Skip to main content
Part of complete coverage on
 

Down but not done: Cantor's loss not end for immigration reform

By Halimah Abdullah, CNN
June 14, 2014 -- Updated 1339 GMT (2139 HKT)
STORY HIGHLIGHTS
  • Eric Cantor's stunning primary loss Tuesday was a blow to immigration reform
  • Cantor's opponent made an issue of the majority leader's position on so-called "Dreamers"
  • President Obama faces increasing pressure to use power of pen on immigration reform

Washington (CNN) -- The chances of immigration reform passing in the House this year were already slim before its majority leader, Eric Cantor, lost his primary on Tuesday.

So, by the time Cantor announced on Wednesday that he was stepping down from his leadership post on July 31, those who oppose any type of amnesty for illegal immigrants were sounding the death knell for related legislation on Capitol Hill.

In his victory speech, Dave Brat, the economics professor who defeated Cantor by double digits, cited the lawmaker's willingness to consider a path to citizenship for the children of illegal immigrants as one of his opponent's weak flanks.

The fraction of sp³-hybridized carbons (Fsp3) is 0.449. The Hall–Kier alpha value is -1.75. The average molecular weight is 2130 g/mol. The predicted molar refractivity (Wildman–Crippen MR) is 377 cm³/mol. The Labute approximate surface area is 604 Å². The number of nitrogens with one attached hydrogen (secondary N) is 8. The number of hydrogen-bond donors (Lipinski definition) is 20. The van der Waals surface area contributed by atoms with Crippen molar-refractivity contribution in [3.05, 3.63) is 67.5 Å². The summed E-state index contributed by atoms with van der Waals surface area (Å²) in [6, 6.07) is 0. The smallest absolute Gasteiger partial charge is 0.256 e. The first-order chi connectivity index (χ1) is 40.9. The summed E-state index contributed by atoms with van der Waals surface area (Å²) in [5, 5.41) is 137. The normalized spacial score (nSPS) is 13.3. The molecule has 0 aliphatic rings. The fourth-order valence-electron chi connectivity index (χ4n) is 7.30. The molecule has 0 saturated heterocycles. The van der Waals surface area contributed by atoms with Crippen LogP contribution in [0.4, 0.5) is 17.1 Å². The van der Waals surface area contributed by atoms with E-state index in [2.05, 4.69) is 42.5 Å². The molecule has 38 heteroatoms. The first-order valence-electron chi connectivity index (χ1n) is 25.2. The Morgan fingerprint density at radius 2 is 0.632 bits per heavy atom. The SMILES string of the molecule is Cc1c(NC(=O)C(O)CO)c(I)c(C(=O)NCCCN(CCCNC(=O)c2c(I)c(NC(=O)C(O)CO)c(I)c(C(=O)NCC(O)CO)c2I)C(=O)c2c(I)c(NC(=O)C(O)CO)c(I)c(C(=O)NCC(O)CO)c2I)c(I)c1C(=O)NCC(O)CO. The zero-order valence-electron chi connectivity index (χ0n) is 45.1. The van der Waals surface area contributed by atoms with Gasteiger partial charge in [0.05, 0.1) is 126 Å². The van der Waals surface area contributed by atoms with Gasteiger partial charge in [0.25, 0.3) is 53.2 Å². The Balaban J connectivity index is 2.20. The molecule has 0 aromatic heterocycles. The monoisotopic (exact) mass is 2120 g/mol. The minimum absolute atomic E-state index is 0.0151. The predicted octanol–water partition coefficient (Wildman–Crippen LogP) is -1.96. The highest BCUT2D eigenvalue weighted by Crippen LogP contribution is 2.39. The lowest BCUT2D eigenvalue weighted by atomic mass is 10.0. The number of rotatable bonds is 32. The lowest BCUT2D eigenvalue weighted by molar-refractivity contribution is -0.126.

And pundits said that will be a lesson to others who might dare to push for reform.

"It is a bombshell," CNN senior political analyst David Gergen said on CNN of Cantor's loss. "I think it does mean more gridlock ahead, especially on immigration. Immigration reform is now dead."

Those who support such measures as granting a pathway to citizenship to Dreamers — the children of those who came to the country illegally — raced to put Cantor's defeat in context.

"Some things do not change after a primary. Even a primary result that no one, including the winning candidate, had predicted," Rep. Luis Gutiérrez, an Illinois Democrat and staunch immigration advocate, said on the House floor on Wednesday. "Immigration reform is not dead. It might just be moving to the White House for action if none comes from this House."